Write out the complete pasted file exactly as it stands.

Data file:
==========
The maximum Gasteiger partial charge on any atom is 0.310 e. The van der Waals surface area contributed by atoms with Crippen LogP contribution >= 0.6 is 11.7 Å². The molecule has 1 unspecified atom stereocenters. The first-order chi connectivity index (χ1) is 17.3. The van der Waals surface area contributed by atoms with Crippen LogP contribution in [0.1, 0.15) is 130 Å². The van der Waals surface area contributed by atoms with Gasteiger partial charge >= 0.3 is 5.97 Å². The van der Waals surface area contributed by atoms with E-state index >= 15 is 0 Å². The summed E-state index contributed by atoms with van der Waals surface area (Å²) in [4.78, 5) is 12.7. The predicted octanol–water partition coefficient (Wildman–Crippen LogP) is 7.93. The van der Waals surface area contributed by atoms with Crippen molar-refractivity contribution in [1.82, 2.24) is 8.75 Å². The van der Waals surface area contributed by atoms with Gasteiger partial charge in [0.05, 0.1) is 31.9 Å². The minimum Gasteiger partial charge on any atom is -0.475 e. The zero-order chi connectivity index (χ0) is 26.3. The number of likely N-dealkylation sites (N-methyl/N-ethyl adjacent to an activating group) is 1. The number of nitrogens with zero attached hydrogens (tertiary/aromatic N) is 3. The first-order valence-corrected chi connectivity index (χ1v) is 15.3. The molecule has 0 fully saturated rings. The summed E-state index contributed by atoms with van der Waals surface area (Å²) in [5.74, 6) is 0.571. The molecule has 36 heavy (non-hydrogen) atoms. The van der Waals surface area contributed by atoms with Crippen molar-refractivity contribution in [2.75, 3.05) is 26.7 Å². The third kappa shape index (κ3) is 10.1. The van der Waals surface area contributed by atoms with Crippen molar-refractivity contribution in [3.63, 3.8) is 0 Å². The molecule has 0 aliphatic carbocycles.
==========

The maximum Gasteiger partial charge on any atom is 0.310 e. The van der Waals surface area contributed by atoms with Crippen LogP contribution >= 0.6 is 11.7 Å². The molecule has 1 unspecified atom stereocenters. The first-order chi connectivity index (χ1) is 17.3. The van der Waals surface area contributed by atoms with Crippen LogP contribution in [0.1, 0.15) is 130 Å². The van der Waals surface area contributed by atoms with Gasteiger partial charge >= 0.3 is 5.97 Å². The van der Waals surface area contributed by atoms with E-state index >= 15 is 0 Å². The summed E-state index contributed by atoms with van der Waals surface area (Å²) in [4.78, 5) is 12.7. The predicted octanol–water partition coefficient (Wildman–Crippen LogP) is 7.93. The van der Waals surface area contributed by atoms with Crippen molar-refractivity contribution in [1.82, 2.24) is 8.75 Å². The van der Waals surface area contributed by atoms with Gasteiger partial charge in [0.05, 0.1) is 31.9 Å². The minimum Gasteiger partial charge on any atom is -0.475 e. The zero-order chi connectivity index (χ0) is 26.3. The number of likely N-dealkylation sites (N-methyl/N-ethyl adjacent to an activating group) is 1. The number of nitrogens with zero attached hydrogens (tertiary/aromatic N) is 3. The first-order valence-corrected chi connectivity index (χ1v) is 15.3. The molecule has 0 fully saturated rings. The summed E-state index contributed by atoms with van der Waals surface area (Å²) in [5.74, 6) is 0.571. The molecule has 36 heavy (non-hydrogen) atoms. The van der Waals surface area contributed by atoms with Crippen molar-refractivity contribution in [2.75, 3.05) is 26.7 Å². The third kappa shape index (κ3) is 10.1. The van der Waals surface area contributed by atoms with Crippen molar-refractivity contribution in [3.63, 3.8) is 0 Å². The molecule has 0 aliphatic carbocycles.